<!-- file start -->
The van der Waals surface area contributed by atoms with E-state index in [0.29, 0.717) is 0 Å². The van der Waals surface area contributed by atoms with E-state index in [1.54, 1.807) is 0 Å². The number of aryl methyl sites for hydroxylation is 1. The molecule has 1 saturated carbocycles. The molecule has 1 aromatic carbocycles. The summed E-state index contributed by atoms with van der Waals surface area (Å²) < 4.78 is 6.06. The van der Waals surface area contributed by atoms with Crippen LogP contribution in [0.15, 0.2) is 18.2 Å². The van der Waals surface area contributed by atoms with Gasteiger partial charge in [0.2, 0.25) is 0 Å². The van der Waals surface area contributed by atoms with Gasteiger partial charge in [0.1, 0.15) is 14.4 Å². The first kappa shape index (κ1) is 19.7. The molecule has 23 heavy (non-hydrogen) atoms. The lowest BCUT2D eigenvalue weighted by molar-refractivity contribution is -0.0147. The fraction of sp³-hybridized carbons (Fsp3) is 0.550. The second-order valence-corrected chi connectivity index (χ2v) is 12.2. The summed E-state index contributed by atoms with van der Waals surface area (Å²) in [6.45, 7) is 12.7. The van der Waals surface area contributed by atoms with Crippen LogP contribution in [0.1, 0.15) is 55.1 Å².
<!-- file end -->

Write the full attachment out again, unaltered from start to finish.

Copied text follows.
The van der Waals surface area contributed by atoms with E-state index in [0.29, 0.717) is 0 Å². The van der Waals surface area contributed by atoms with E-state index in [1.54, 1.807) is 0 Å². The number of aryl methyl sites for hydroxylation is 1. The molecule has 1 saturated carbocycles. The molecule has 1 aromatic carbocycles. The summed E-state index contributed by atoms with van der Waals surface area (Å²) < 4.78 is 6.06. The van der Waals surface area contributed by atoms with Crippen LogP contribution in [0.15, 0.2) is 18.2 Å². The van der Waals surface area contributed by atoms with Gasteiger partial charge in [0.2, 0.25) is 0 Å². The van der Waals surface area contributed by atoms with Gasteiger partial charge in [0.1, 0.15) is 14.4 Å². The first kappa shape index (κ1) is 19.7. The molecule has 23 heavy (non-hydrogen) atoms. The lowest BCUT2D eigenvalue weighted by molar-refractivity contribution is -0.0147. The fraction of sp³-hybridized carbons (Fsp3) is 0.550. The second-order valence-corrected chi connectivity index (χ2v) is 12.2. The summed E-state index contributed by atoms with van der Waals surface area (Å²) in [6.45, 7) is 12.7. The van der Waals surface area contributed by atoms with Crippen LogP contribution in [0.1, 0.15) is 55.1 Å².